Experiencing Architecture

By Steen Eiler Rasmussen | Go to book overview

CHAPTER 1
Basic Observations

For centuries architecture, painting and sculpture have been called the Fine Arts, that is to say the arts which are concerned with "the beautiful" and appeal to the eye, just as music appeals to the ear. And indeed most people judge architecture by its external appearance, just as books on the subject are usually illustrated with pictures of building exteriors.

When an architect judges a building its appearance is only one of several factors which interest him. He studies plans, sections and elevations and maintains that, if it is to be a good building, these must harmonize with each other. Just what he means by this is not easy to explain. At any rate, not everyone can understand it any more than everyone can visualize a building merely by looking at the plans. A man to whom I was explaining a project for a house he wanted to build, said deprecatingly: "I really don't like sections." He was a rather delicate person and I got the impression that the mere idea of cutting into anything was repulsive to him. But his reluctance may have arisen from the correct idea of architecture as something indivisible, something you cannot separate into a number of elements. Architecture is not produced simply by adding plans and sections to elevations. It is something else and something more. It is impossible to explain precisely what it is--its limits are by no means well-defined. On the whole, art should not be explained; it must be experienced. But by means of words it is possible to help others to experience it, and that is what I shall atte1mpt to do here.

The architect works with form and mass just as the sculptor does, and like the painter he works with color. But alone of the three, his is a functional art. It solves practical problems. It creates tools or implements for human beings and utility plays a decisive role in judging it.

-9-

Notes for this page

Add a new note
If you are trying to select text to create highlights or citations, remember that you must now click or tap on the first word, and then click or tap on the last word.
One moment ...
Default project is now your active project.
Project items

Items saved from this book

This book has been saved
Highlights (0)
Some of your highlights are legacy items.

Highlights saved before July 30, 2012 will not be displayed on their respective source pages.

You can easily re-create the highlights by opening the book page or article, selecting the text, and clicking “Highlight.”

Citations (0)
Some of your citations are legacy items.

Any citation created before July 30, 2012 will labeled as a “Cited page.” New citations will be saved as cited passages, pages or articles.

We also added the ability to view new citations from your projects or the book or article where you created them.

Notes (0)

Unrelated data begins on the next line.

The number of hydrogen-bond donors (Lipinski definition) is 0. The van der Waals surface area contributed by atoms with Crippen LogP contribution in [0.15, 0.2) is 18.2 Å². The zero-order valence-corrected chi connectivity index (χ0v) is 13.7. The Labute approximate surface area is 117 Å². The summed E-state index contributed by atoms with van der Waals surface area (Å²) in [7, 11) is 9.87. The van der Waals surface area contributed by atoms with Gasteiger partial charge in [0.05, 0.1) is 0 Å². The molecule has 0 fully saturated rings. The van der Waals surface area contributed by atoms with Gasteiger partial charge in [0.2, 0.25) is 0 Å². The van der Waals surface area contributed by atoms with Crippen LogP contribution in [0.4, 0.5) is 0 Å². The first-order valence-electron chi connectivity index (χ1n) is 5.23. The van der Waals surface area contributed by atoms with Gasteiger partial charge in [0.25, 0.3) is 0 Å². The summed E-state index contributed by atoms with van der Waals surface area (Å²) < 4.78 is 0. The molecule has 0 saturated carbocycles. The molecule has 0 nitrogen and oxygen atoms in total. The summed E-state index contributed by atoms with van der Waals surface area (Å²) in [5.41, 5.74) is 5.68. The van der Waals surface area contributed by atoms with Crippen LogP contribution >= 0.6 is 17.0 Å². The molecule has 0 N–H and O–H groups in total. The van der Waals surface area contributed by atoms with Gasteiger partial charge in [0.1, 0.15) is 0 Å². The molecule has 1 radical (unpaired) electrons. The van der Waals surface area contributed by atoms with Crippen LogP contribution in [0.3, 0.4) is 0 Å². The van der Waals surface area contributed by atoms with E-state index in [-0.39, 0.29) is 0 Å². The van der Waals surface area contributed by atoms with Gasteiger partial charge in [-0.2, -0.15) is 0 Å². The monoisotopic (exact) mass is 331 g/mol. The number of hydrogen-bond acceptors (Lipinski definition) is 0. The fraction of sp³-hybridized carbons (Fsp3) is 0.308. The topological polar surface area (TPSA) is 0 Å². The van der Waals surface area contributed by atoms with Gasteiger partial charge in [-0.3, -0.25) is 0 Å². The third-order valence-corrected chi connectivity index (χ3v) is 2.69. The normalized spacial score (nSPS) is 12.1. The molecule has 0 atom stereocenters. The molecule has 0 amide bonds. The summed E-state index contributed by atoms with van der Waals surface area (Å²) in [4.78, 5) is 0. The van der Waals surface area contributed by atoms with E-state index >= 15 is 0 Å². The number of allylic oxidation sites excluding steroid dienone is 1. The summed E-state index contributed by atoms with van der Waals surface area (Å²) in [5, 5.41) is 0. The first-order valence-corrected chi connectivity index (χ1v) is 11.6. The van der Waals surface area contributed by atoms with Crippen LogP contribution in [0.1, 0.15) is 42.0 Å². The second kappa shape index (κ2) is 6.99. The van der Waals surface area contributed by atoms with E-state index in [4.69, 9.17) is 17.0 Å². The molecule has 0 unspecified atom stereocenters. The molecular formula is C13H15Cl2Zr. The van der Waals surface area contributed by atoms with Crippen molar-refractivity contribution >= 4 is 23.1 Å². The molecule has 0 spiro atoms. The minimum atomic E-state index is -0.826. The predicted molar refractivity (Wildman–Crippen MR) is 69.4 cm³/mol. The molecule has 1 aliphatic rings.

Bookmarks (0)

You have no saved items from this book

Project items include:
  • Saved book/article
  • Highlights
  • Quotes/citations
  • Notes
  • Bookmarks
Notes
Cite this page

Cited page

Style
Citations are available only to our active members.
Sign up now to cite pages or passages in MLA, APA and Chicago citation styles.

(Einhorn, 1992, p. 25)

(Einhorn 25)

1

1. Lois J. Einhorn, Abraham Lincoln, the Orator: Penetrating the Lincoln Legend (Westport, CT: Greenwood Press, 1992), 25, http://www.questia.com/read/27419298.

Cited page

Bookmark this page
Experiencing Architecture
Table of contents

Table of contents

Settings

Settings

Typeface
Text size Smaller Larger Reset View mode
Search within

Search within this book

Look up

Look up a word

  • Dictionary
  • Thesaurus
Please submit a word or phrase above.
Print this page

Print this page

Why can't I print more than one page at a time?

Full screen
/ 245

matching results for page

Cited passage

Style
Citations are available only to our active members.
Sign up now to cite pages or passages in MLA, APA and Chicago citation styles.

"Portraying himself as an honest, ordinary person helped Lincoln identify with his audiences." (Einhorn, 1992, p. 25).

"Portraying himself as an honest, ordinary person helped Lincoln identify with his audiences." (Einhorn 25)

"Portraying himself as an honest, ordinary person helped Lincoln identify with his audiences."1

1. Lois J. Einhorn, Abraham Lincoln, the Orator: Penetrating the Lincoln Legend (Westport, CT: Greenwood Press, 1992), 25, http://www.questia.com/read/27419298.

Cited passage

Welcome to the new Questia Reader

The Questia Reader has been updated to provide you with an even better online reading experience.  It is now 100% Responsive, which means you can read our books and articles on any sized device you wish.  All of your favorite tools like notes, highlights, and citations are still here, but the way you select text has been updated to be easier to use, especially on touchscreen devices.  Here's how:

1. Click or tap the first word you want to select.
2. Click or tap the last word you want to select.

OK, got it!

Thanks for trying Questia!

Please continue trying out our research tools, but please note, full functionality is available only to our active members.

Your work will be lost once you leave this Web page.

For full access in an ad-free environment, sign up now for a FREE, 1-day trial.

Already a member? Log in now.